I’m not quite sure if I’ll ever publish this, but at the slight chance I do muster up the courage; I hope this resonates with at least one other person. Or if nothing else, I hope this lifts the huge weight I have on my chest right about now. So, to acknowledge the elephant in the room, my dad passed away a few months ago. It probably wasn’t too evident on account of me distracting myself through a daily blog post challenge called Blogtober [ which I succeeded in btw] & keeping a sense of privacy. It just goes to show you never know the full story of a person. Chances are most people hide away in highlight reels instead of allowing reality to smack them in the face. But I also felt like someone out there may be going through something similar & could use a blog post like this one to reidirate the fact they aren’t alone. Plus, grief [ especially on this kind of level ] has allowed me to learn a few things, evolve as a person & change the way I want to continue my life in the future. Here are 10 Things Nobody Tells You About Losing a Parent
You’ll Feel Numb & A Bit In Denial
I thought the next time I’d go visit my parent’s house, he’d still be sitting in the kitchen or watching the football game in the living room. I thought he’d be around to hear my latest adventures or whatever home improvement projects were in the works. Even the endless texts & calls of condolences couldn’t solidify the fact he was gone. The silence that echoes when I went back to that house & the absence of his voice saying “how’s my girlz” is deafening & couldn’t solidify it either. And I’ll be honest, I kind of enjoyed this phase of grief because the pain wasn’t all quite there. Sure, I still had moments of sadness, but I would quickly brush it off & was able to muddle through my daily routine & find the joys in each day like nothing was missing. It’s almost as if it didn’t happen.
Other People’s “Relatable” Stories Won’t Be Comforting
Telling me about the time you lost your grandparent or the time you lost your parent when you were 50 aren’t the same as losing a parent in your late 20’s or at 30. I’m not trying to downplay loss here or sound rude in anyway. It’s sad & tough to lose anyone at any age, but I found it quite difficult to find these stories relatable or comforting. I went to Youtube videos or the very few people who I knew who went through similar timelines with loss. And even then, it taught me the hard truth. It taught me everyone’s experience is different & no one will fully understand mine. You can have support but feel as though you are going down a journey of solitude at the same time. I also gained a sense of understanding that people honestly don’t know what to say during times like these & the best way to receive the comments is with a grain of salt.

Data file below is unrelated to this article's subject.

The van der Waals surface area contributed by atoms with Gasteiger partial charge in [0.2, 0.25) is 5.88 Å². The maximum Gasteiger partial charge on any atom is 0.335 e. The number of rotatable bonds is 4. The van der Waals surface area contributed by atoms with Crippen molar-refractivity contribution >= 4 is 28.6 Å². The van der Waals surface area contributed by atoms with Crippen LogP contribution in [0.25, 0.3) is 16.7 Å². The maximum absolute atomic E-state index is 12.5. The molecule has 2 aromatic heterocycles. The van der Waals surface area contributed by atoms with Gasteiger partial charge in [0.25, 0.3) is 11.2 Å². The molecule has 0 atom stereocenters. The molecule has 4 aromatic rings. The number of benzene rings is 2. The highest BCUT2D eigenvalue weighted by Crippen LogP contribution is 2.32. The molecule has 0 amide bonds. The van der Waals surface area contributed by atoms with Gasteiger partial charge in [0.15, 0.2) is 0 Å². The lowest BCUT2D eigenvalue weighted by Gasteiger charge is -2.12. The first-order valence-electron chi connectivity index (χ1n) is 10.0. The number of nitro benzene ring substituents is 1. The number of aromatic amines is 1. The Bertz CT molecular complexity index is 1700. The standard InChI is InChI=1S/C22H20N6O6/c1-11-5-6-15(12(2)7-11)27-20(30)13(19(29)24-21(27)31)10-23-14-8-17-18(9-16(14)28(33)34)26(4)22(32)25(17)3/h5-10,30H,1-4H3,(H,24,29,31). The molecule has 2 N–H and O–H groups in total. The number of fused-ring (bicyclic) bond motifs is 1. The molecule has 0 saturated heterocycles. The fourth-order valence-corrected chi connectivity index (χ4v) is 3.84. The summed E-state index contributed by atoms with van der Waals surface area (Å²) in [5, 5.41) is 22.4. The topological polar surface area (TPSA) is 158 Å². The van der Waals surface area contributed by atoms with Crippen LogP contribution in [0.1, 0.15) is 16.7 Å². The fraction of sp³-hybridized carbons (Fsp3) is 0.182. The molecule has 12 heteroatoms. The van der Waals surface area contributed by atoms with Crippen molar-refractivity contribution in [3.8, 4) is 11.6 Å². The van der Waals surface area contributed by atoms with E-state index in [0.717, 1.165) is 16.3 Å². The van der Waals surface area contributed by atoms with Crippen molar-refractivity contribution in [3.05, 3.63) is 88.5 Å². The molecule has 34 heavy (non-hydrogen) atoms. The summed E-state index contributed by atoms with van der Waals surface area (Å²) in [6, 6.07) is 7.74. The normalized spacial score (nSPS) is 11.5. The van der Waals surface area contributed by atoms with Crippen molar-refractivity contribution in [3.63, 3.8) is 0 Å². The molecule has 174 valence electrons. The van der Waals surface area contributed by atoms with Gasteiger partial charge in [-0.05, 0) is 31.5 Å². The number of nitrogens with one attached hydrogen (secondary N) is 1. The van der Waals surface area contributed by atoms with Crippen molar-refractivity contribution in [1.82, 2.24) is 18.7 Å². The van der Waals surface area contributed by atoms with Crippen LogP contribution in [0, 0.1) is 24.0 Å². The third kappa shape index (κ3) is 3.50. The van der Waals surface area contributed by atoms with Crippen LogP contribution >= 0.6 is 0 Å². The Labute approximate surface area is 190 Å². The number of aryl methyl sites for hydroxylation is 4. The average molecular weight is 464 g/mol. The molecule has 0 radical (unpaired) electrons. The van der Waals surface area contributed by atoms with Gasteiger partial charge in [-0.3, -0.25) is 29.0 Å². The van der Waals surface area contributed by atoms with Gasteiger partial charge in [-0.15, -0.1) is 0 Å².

Future Plans Become Blurred
I’ve been engaged since May. And although the wedding planning is going relatively well & we have a date set for next spring, I personally didn’t think it was possible. I thought I’d need time to heal before I even thought of looking at color schemes, writing guest lists or sending out save the dates. Luckily, I managed to go the route of pressing on & looking forward to my future. This doesn’t mean I still have a lump in my throat as I go through each task some. And I’m definitely making decisions by the beat of my own drum. Loss has just taught me to continue to live life & not to waste time on our futures. Life is short. My dad won’t be walking me down the aisle. Instead only his photo will be in my bouquet & my brother will be giving me away. And I don’t mean it to sound like I’m down playing such a beautiful way to honor him. I’m just explaining the reality of the situation that he won’t be physically present for such a milestone. And on my hardest days, that’s a tough pill to swallow.
It’s An Endless Cycle of Milestones
Yes, he witnessed me get my drivers license, embraced me during my first heartbreak, watched me walk across the stage at my high school & college graduations. He saw me win the championship games in softball and watched me dance in my company dance recitals. And I’m so grateful my fiance was able to ask his permission to marry me. But the grief will hit me on my wedding day as well as becoming a mother & knowing my future kids won’t get to know their grandfather. Of course, we will tell stories & show photos, but it’s not quite the same. And although we do learn to accept these things, it will always be on my mind.